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Mini Biographies of Scots and Scots Descendants (N)
Nelson, Isabella McKerrow


In 1876, my gggrandfather, Hugh McKerrow, from Lanark, a former tent loom foreman and early Glasgow constible decided to leave his beloved Scotland. He packed up his wife, Janet White, and their children (Mary [16], William [14], Hugh [11], Julia [8], Andrew [4], and Janet [2])and boarded the Oamaru in Clyde on 23 Sept. When dreams of their new life in New Zealand, the McKerrows said goodbye to first Mary as she was moved to the single women's end of the ship and next to William, off to the single males oppisite end. 

Based on a diary left by J. Findlayson [? Jane], life on board ship was full and eagarly looked forward to everyday was the posting of the miles they had come. After getting over seasickness and through a storm in the Bay of Biscany, life settled down to a routine of sorts. Little Mary [McKerrow] is mentioned in the diary as she was a bit distressed over not being able to enter the married quarters to help her father with her brothers and sisters when a new baby brother was born. 

However, a week later Hugh McKerrow soon found a job with the survey department, perhaps under his cousin James McKerrow and the family settle into life in Mornington, Dunedin. 

James and Mrs. Mckerrow came to NZ in 1859 in the steerage section of the Cheviot. He survaied millions of NZ acres and McKerrow Mt., McKerrow Range, and McKerrow Lake are all named after him. We believe that at least two more daughters were born to Hugh and Janet before her death in Aug. 1882. Hugh struggled on between working and raising his growing family. 

Elizabeth Deegan, born 22 Oct 1866 near Munlochy Bay, Ross-Shire Cromarty Scotland, was the daughter of British Army 1st Sargent Instructor for the Ross-Shire Rifle Volunteers, James Deegan (b. 1822, St. Paul's Parish, Dublin) and his wife Isabella Fraser (b. 1838, Knockbain, Ross-shire. She left Greenock on the "Nelson' in Aug. 1883 and arrived at Port Chalmers on 20 Oct. 1883. She was listed as being an 18 yr old, general servant, but as you can see from her birthday, she was fudging a bit. Somehow,  shipm

"I'm going to write to Papa
And oh, how glad he'll be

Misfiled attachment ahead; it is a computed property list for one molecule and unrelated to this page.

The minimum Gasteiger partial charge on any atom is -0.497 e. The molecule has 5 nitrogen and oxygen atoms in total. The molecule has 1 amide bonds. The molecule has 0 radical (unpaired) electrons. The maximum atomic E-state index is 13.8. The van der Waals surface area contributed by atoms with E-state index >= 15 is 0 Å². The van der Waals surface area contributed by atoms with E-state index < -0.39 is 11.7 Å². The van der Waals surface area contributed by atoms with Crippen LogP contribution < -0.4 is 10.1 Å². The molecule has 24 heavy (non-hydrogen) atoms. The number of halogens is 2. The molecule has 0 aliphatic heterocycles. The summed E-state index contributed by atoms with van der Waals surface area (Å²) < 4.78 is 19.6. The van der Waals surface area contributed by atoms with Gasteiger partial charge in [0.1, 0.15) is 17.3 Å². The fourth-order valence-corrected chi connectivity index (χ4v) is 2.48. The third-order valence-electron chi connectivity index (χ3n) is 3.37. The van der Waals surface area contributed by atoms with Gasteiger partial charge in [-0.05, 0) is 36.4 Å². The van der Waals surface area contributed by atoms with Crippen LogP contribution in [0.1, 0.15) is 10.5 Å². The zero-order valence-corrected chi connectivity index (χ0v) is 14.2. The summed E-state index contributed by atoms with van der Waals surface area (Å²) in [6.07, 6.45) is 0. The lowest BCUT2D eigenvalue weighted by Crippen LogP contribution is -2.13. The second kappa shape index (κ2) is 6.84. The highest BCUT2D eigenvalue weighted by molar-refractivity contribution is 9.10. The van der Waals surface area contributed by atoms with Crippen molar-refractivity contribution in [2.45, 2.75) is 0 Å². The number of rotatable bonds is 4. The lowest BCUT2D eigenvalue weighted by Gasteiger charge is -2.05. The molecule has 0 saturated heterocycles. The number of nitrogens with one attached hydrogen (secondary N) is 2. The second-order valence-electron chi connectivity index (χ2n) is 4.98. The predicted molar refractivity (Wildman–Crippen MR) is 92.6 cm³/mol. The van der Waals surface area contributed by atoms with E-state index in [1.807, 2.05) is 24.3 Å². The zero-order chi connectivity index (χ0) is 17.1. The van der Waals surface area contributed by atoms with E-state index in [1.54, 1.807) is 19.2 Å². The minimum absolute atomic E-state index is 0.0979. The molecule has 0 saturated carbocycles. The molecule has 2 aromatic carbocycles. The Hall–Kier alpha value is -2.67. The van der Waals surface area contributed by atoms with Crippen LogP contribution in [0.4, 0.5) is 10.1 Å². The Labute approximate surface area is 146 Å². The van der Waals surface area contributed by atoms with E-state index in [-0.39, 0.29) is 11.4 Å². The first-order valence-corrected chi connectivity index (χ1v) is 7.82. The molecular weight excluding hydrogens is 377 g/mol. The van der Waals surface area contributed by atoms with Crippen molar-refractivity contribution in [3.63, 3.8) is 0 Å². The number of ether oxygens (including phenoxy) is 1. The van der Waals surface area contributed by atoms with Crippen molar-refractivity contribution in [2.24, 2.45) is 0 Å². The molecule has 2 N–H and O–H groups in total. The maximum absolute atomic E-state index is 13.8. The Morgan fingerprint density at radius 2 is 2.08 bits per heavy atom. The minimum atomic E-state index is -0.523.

to recieve a little leter
That's written all by me.
I'll tell him of my dolly.
She's sleeping on the floor
I'm afraid the noise might wake her
So please don't slam the door.
I'll send him lots of kisses
And one bright shinning curl
And ask him to remember
His darling little girl"

Bella passed her first standard on 20 Oct 1893 at North Invercargill School, and the second standard on the 14 Aug. 1894 at Oteramika Gorge School. Hugh had become a gauger there. Bella's older brothers cut giant ferns in such a manner as to form them into mazes for the girls amusement. she loved Alexander the very best, she wrote. Of course Bella missed her father who was away working much of the time, but Christmas 1894 saw the family at a party with good neighbors. Hugh was said to have had a fine voice and he entertained the party with his song, "Far Away, Far Away" Bella was left with a warm, loved, and much contented feeling that evening. On 3 Jan 1895, brother Hugh Findlay James Deegan McKerrow was born. Alas, their peaceful life was not to last. On 20 July 1895, 60 year old Hugh McKerrow passed away from heart disease. He left 12 living children, all in NZ. However, he also left a young widow with no other family in NZ, but her step children and her own four young ones. Elizabeth Deegan Mckerrow was  in the "Things to Remember What For?"

When we lived in Gold Hill and I was fifteen or sixteen, mother fell of her skis doen the soft hole that is around the trees. Just one skis slipped off and she hurt herself pretty bad-so bad that an abscess formed in her groin. There was fifteen or twenty feet of snow on the ground so we couldn't get her out, and no doctor would come in. Father went to town which took several days and telephoned or telegraphed his brother, a doctor in Boston, who gave father directions in how to keep on as we had been doing and then if necessary to thurp his pocket knife and lance the place. The abcess was as large as a coffee cup in the center. Father and I lanced that abcess without an anaesthetic but with morphine by mouth. We quickly plunged the knife in and brought it out in such a way that it made an incision and we drained over a cup of pus out of it and put in a drainage which we changed everyday. She got well and never did have any trouble with it after. Whew! What an experience. I had to do  most of it." What a young women".


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